The next generation sequencing (NGS) techniques have been around for over a decade. Many of their fundamental applications rely on the ability to compute good genome assemblies. As the technology evolves, the assembly algorithms and tools have to continuously adjust and improve. The currently dominant technology of Illumina produces reads that are too short to bridge many repeats, setting limits on what can be successfully assembled. The emerging SMRT (Single Molecule, Real-Time) sequencing technique from Pacific Biosciences produces uniform coverage and long reads of length up to sixty thousand base pairs, enabling significantly better genome assemblies. However, SMRT reads are much more expensive and have a much higher error rate than Illumina’s – around 10-15% – mostly due to indels. New algorithms are very much needed to take advantage of the long reads while mitigating the effect of high error rate and lowering the required coverage.An essential step in assembling SMRT data is the detection of alignments, or overlaps, between reads. High error rate and very long reads make this a much more challenging problem than for Illumina data. We present a new pairwise read aligner, or overlapper, HISEA (Hierarchical SEed Aligner) for SMRT sequencing data. HISEA uses a novel two-step k-mer search, employing consistent clustering, k-mer filtering, and read alignment extension.We compare HISEA against several state-of-the-art programs – BLASR, DALIGNER, GraphMap, MHAP, and Minimap – on real datasets from five organisms. We compare their sensitivity, precision, specificity, F1-score, as well as time and memory usage. We also introduce a new, more precise, evaluation method. Finally, we compare the two leading programs, MHAP and HISEA, for their genome assembly performance in the Canu pipeline.Our algorithm has the best alignment detection sensitivity among all programs for SMRT data, significantly higher than the current best. The currently best assembler for SMRT data is the Canu program which uses the MHAP aligner in its pipeline. We have incorporated our new HISEA aligner in the Canu pipeline and benchmarked it against the best pipeline for multiple datasets at two relevant coverage levels: 30x and 50x. Our assemblies are better than those using MHAP for both coverage levels. Moreover, Canu+HISEA assemblies for 30x coverage are comparable with Canu+MHAP assemblies for 50x coverage, while being faster and cheaper.The HISEA algorithm produces alignments with highest sensitivity compared with the current state-of-the-art algorithms. Integrated in the Canu pipeline, currently the best for assembling PacBio data, it produces better assemblies than Canu+MHAP.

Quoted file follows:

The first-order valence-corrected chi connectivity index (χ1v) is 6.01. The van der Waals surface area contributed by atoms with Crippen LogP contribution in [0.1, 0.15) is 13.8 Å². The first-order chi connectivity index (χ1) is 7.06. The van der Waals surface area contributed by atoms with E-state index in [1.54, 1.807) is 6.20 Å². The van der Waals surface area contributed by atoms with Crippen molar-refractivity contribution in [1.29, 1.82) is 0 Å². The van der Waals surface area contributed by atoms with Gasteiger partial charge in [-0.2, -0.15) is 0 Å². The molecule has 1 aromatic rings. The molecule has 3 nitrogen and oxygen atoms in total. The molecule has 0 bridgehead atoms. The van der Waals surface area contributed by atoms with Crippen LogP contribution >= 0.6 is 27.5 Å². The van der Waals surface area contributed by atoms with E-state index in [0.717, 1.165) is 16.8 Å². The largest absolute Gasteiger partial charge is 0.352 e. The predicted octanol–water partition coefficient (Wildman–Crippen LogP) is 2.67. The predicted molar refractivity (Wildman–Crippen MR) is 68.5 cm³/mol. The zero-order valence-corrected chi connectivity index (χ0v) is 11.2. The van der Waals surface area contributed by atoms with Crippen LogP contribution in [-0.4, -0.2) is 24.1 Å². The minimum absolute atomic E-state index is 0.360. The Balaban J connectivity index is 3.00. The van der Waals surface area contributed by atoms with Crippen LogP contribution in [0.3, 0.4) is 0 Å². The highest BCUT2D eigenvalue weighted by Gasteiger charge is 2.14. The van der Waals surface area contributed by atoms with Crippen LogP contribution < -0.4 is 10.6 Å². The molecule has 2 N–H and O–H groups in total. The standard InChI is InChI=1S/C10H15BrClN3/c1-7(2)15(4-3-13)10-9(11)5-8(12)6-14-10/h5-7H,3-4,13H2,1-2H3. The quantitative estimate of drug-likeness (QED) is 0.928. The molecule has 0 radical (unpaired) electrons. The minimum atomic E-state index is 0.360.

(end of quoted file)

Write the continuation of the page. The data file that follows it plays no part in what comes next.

Single Molecule Real-Time (SMRT) sequencing has been widely applied in cutting-edge genomic studies. However, it is still an expensive task to align the noisy long SMRT reads to reference genome by state-of-the-art aligners, which is becoming a bot-tleneck in applications with SMRT sequencing. Novel approach is on demand for improving the efficiency and effectiveness of SMRT read alignment.We propose Regional Hashing-based Alignment Tool (rHAT), a seed-and-extension-based read alignment approach specifically designed for noisy long reads. rHAT indexes reference genome by regional hash table (RHT), a hash table-based index which describes the short tokens within local windows of reference genome. In the seeding phase, rHAT utilizes RHT for efficiently calculating the occurrences of short token matches between partial read and local genomic windows to find highly possible candidate sites. In the extension phase, a sparse dynamic programming-based heuristic approach is used for reducing the cost of aligning read to the candidate sites. By benchmarking on the real and simulated datasets from various prokaryote and eukaryote genomes, we demonstrated that rHAT can effectively align SMRT reads with outstanding throughput. rHAT is implemented in C++; the source code is available at https://github.com/derekguan/rHAT CONTACT: firstname.lastname@example.org. © The Author (2015). Published by Oxford University Press. All rights reserved. For Permissions, please email: email@example.com.